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smeagolsfree

Hope VI grant program sees new life

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Looks as if the Hope VI program may not be dead as once thought. I am a middle of the road guy when it comes to some politics and I would support this legislation for several reasons. One, is to replace much out dated and deplorable federal housing units. Two, it seems to lower the crime from the housing projects that were currently occupying the land. Three, the new units are much more pleasing to the eye. My reasons probably are not the same as others but I am looking at this from the built environment point of view.

http://nashvillecitypaper.com/news.php?viewStory=58624

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Remember that the old public housing was quite nice when it was built in the 1950

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I agree that public housing is not the answer, history also agrees with me. Look at what the public housing did to the neighborhoods in and around where it was built. I do believe that there are many people out there ie: elderly people, who really need our assistance. But I think we need to be much more selective on who is actually worthy of government assistance. Things like earned income credit and government assistance gives poor people an incentive to remain poor. History is proof that The Great Society imprisoned lower class America and gave them incentives to remain poor. I've seen this first hand because I'm from a very poor family and a poverty stricken neighborhood. America needs to wake up, take a look at history, and realize that more government assistance is not the answer. I actually know people who go out and get a job for the minum ammount of time just to receive EIC and IMO that equates to stealing. Reduce the incentives to remaining poor and more poeple will rise above their situation. As for the Hope grants, its a double edged sword for a neighborhood. I agree with gochberg that we may look back on this 50 years from now and wonder how we could have made such a mistake. I would be much rather see the land be sold to developers with stuipulations that they build a truely mixed income developement, reaching out to people who actually really need help while also offering housing options for middle income familys who cant afford a 400k condo and doesnt qualify for government assistance, but would like to live in an urban setting ie: Cheatham place or John Henry Hale. Just an idea, basically with the thought that we need to be forward thinking about these very sensative situations.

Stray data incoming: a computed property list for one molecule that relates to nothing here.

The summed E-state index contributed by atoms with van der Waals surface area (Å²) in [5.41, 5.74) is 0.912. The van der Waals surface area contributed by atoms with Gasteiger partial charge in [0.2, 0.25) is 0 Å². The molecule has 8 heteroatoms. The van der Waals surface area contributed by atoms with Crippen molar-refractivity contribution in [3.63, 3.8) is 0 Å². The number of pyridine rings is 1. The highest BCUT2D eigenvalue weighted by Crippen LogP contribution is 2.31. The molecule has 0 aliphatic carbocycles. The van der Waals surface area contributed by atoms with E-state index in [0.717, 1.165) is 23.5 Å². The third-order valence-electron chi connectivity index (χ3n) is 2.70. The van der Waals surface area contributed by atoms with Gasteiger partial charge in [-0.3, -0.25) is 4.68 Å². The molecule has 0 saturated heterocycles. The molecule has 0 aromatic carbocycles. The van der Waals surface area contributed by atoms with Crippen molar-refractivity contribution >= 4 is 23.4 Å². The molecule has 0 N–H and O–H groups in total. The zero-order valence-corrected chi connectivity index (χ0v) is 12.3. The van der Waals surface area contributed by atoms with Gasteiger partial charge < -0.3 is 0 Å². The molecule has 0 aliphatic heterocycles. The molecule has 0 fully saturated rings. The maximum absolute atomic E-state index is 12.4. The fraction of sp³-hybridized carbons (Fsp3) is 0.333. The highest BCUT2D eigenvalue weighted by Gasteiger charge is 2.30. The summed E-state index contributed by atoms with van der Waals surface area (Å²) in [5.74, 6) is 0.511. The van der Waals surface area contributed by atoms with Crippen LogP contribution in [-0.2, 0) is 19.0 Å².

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I respect your views on this and still have a lot of mixed emotions. The fact is that the Jennie is already out of the bottle. The real question at this point in time is, should we give the Jennie a new home. If we are going to have Gov. housing, should it look like the slums they do in East Nashville and off 2nd. I would rather have newer housing in those places at least to make it more appealing. Another issue is that the new criteria for getting into these new units is much more stringent. I do see your point of view as mine use to be the same but has changed some over the years.

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